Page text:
You didn’t participate in recording „The Whirlwind” album, so how do you find yourself somehow slipping into the music of Transatlantic?

DG: It would of course be simpler if I’d been a part of making it. You’re just coming in with different perspectives. I think it’s like that with everything, not just music. It’s one thing to have been a part of the whole process; you see it build up step by step and then everything makes sense from a mental point of view. When you’re coming in afterwards you’re supposed to learn this outside and foreign material. It gets blurred and harder to remember, you don’t know instinctively which section leads into which section and stuff like that.  So it’s both good and bad. It’s interesting to get into and learn something that is very external for you. In a way, if I’m looking for a different feeling than I have with Pain of Salvation that is also a thing that adds to the whole vibe. With Pain of Salvation I’m a part of the whole making process so this is also new to me; looking at the surface of the material and then trying to dig my way in slowly but surely.

How are you all getting on in Transatlantic? You’re five big and strong individuals.

DG: Everything’s working out really nicely. Everyone is so laid back and I think enjoying the company. I’m guessing from one point of view all five people are pretty different. We come from different directions musically, we have different tempers, even different social and cultural backgrounds. But we have so many things in common with music and all of us are pretty laid back people. We work in different ways but it makes for a good combination in the end.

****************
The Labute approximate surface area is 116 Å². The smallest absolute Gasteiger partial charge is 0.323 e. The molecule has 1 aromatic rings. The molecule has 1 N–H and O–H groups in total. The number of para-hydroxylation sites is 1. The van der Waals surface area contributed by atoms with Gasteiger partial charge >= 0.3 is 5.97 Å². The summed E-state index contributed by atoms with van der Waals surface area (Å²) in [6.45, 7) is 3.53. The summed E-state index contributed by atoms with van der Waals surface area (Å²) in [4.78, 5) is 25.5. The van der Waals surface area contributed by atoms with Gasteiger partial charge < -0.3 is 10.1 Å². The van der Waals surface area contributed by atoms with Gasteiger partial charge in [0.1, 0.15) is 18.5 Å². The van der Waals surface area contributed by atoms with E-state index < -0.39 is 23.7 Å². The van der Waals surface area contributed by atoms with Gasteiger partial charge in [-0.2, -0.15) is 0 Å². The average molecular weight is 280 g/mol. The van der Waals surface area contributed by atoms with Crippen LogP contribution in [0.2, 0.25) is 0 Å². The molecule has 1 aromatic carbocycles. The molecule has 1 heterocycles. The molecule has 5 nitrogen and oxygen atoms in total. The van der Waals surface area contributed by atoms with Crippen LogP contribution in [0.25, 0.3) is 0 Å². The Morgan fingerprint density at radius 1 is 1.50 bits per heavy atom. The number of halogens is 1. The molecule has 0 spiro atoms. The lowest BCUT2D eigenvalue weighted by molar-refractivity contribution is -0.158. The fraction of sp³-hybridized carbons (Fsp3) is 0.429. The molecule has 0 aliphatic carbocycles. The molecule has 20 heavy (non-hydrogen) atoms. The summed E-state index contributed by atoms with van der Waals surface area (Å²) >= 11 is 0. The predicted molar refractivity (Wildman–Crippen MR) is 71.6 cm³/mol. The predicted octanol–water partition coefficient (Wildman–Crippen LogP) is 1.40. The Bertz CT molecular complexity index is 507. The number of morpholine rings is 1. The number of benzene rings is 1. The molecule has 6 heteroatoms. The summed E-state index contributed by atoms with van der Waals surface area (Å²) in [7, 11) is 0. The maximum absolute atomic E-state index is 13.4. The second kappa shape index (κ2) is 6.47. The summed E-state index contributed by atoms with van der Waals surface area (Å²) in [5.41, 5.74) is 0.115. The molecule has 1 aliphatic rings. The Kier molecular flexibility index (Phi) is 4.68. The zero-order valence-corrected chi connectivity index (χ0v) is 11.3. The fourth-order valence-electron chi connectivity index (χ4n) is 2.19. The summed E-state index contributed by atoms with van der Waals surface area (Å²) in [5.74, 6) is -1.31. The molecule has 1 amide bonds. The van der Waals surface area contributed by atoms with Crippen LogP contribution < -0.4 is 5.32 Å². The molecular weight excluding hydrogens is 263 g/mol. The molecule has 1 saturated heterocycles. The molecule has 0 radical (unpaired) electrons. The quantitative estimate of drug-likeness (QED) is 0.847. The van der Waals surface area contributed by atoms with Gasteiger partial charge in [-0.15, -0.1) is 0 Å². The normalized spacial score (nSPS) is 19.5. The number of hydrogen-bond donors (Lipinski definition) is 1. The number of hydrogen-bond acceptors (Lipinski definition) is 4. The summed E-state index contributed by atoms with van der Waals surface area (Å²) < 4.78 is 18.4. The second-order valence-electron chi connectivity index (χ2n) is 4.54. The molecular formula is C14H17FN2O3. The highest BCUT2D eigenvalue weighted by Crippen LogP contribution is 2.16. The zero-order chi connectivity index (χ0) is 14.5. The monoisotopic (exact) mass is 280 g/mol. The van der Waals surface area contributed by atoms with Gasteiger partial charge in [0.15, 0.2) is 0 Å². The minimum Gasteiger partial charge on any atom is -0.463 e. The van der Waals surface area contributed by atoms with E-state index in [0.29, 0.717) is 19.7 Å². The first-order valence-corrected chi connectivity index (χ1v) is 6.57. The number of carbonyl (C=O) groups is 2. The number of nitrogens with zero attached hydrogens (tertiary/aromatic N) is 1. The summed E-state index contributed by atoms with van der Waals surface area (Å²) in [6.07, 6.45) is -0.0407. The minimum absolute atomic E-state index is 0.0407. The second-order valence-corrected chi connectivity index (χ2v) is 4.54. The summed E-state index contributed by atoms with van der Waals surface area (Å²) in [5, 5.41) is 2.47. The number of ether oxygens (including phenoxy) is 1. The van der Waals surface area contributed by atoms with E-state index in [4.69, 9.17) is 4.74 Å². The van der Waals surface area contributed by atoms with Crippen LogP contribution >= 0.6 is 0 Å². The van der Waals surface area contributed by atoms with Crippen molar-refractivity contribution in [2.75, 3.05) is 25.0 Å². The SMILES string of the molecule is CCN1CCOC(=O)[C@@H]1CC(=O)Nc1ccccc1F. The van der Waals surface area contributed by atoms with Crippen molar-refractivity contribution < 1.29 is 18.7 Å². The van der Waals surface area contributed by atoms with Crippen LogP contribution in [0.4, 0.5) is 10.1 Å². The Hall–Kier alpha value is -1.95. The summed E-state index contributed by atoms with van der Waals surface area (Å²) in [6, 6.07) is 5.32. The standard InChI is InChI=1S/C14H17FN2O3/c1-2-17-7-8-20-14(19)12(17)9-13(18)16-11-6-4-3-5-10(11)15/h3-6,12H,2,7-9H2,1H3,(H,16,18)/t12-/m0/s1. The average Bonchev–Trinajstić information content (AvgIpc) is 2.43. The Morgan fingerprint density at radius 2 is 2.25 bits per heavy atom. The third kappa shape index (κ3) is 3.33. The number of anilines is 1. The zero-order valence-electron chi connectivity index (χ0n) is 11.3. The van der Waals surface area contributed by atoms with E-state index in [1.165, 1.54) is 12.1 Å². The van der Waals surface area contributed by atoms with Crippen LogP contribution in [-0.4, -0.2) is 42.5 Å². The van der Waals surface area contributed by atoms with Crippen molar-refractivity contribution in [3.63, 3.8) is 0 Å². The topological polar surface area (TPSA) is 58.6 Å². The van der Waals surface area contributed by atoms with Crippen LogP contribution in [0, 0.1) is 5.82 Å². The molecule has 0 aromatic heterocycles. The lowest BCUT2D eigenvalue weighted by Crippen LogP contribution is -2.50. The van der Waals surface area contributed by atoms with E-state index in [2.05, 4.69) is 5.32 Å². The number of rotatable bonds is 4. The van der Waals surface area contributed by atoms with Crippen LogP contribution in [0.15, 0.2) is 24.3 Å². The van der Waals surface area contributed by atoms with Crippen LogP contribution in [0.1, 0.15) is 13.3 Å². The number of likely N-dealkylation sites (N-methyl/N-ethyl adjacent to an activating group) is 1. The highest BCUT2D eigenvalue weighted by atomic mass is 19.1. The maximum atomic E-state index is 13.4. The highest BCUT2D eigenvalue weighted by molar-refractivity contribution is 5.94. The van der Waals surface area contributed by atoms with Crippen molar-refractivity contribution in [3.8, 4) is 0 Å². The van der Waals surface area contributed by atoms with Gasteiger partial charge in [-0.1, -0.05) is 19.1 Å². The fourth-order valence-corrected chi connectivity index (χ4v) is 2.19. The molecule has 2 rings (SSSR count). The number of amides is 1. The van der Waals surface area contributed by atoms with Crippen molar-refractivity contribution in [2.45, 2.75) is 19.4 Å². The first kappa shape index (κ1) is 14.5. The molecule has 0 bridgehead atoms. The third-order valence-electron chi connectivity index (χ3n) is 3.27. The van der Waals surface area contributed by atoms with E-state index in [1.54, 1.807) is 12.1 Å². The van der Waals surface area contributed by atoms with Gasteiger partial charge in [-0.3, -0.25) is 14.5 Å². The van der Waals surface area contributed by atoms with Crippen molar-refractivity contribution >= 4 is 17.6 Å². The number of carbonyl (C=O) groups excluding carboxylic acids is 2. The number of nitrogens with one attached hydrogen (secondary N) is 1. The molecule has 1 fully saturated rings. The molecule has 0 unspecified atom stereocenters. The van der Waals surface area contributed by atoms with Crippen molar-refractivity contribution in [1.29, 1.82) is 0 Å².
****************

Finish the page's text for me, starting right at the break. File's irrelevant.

Daniel Gildenlöw, photo: Robert GrablewskiIn 2001 you did the European tour with Transatlantic. This time you’re touring both in the USA and Europe. Can you see any difference between the American and European audiences?

DG: It’s hard to say because we’ve only made two shows in Europe right now. I have the feeling that the American audiences were more sitting down and listening. There’s a little bit more passion in the European audiences. But then again, with Pain of Salvation I’m used to a much more mixed and passionate audience so I’m still trying to get used to the idea of people just standing there and listening. That was the kind of audience we had far back with Pain of Salvation with the first albums. We had a lot of prog metal and prog rock fans. They tend to stand in the back. They give you respect by really paying attention to the music and maybe play drums in the air to show that they know when there’s a seven beat or when there’s a four by four. That never gave me any energy back really. I like people to invest emotionally in music when they get to the show. Of course I want us onstage to invest emotionally too. So I feel that back there I’m trying to invest myself emotionally and trying to get the audience and everyone sort of  loosening up a bit. It’s a hard task.